Understanding Cavitation Damage in Soft Tissues and Gels

UMass Amherst leads research on how to turn damaging force to helpful new uses
Chris Barney, a doctoral student funded by CAVITATE, and Professor Al Crosby working on one of their cavitation instruments.
Professor Alfred Crosby, right, with doctoral student Chris Barney.

AMHERST, Mass. – One of the least-studied factors in traumatic brain damage and other soft-tissue injuries is the focus of a new, four-year, $2.6 million grant from the Office of Naval Research. A team led by polymer scientist Alfred Crosby at the University of Massachusetts Amherst, with others at the University of Pennsylvania and the University of California, San Diego, will study cavitation, the sudden expansion of bubbles in a material.

As Crosby explains, the creation and collapse of bubbles in liquids is well known and has been studied extensively for the past century. When cavitation bubbles collapse, they force liquid into a smaller area, causing a pressure wave and increased temperature. In a pump, for example, cavitation can cause wear and erode metal parts over time. Cavitation inside artificial heart valves can damage not only the parts but the blood. Microcavitation in the brain as a result of high-impact blows or being near an explosion is suspected as a factor in brain injury.

Cavitation can also occur in solids and gels, but few scientists have studied this, he notes. Crosby and chemical engineer Shelly Peyton, mechanical engineer Jae-Hwang Lee and polymer scientist Greg Tew at UMass Amherst, with chemical engineer Rob Riggleman at UPenn and mechanical engineer Shengqiang Cai at UCSD have formed “CAVITATE,” a team at the UMass Amherst’s Center for Evolutionary Materials, to study the phenomenon.

By focusing on how cavitation causes damage and materials failure, that is, the breakdown of materials, they plan to combine new experimental instruments with creation of new gels and new theoretical models to change the way this failure is understood in biological tissues and gels and turn it toward new uses. “We hope this will lead to advances in medical devices for diagnosing disease, novel devices for protective gear and new sustainable approaches for cleaning materials,” Crosby says.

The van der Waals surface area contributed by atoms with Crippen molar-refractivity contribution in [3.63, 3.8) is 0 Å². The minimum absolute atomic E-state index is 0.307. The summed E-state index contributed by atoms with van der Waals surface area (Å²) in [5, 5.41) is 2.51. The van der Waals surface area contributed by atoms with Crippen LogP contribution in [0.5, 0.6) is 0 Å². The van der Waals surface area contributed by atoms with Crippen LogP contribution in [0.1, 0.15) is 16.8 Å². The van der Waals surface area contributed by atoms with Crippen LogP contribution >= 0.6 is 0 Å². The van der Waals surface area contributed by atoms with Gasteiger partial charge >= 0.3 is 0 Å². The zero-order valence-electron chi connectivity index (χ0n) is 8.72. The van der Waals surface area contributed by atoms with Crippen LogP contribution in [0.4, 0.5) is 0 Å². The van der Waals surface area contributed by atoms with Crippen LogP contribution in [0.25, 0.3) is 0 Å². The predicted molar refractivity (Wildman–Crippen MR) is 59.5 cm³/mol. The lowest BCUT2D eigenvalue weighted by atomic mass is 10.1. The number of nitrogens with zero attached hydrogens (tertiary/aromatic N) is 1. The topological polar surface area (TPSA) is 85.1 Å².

He adds, “While cavitation is often thought of as something to be avoided, we aim to use it to benefit medicine and the development of new materials.” For example, cavitation rheology, an experimental tool he invented, uses cavitation to measure the stiffness of living tissues at very small scales, as small as a single cell, measurements that are difficult to achieve with any other method.

CAVITATE team members Peyton, an expert on tissue mechanics, and Tew, a leading chemist of new polymer gels, with Crosby have shown that this approach offers significant promise but it also faces challenges before it can be used widely.

In other CAVITATE projects, Lee will further explore methods to cavitate materials with lasers to learn about how materials stretch and fail at extremely high rates, and Riggleman and Cai, are developing theoretical models of materials from the molecular level to macroscopic size scales to discover new opportunities for using cavitation.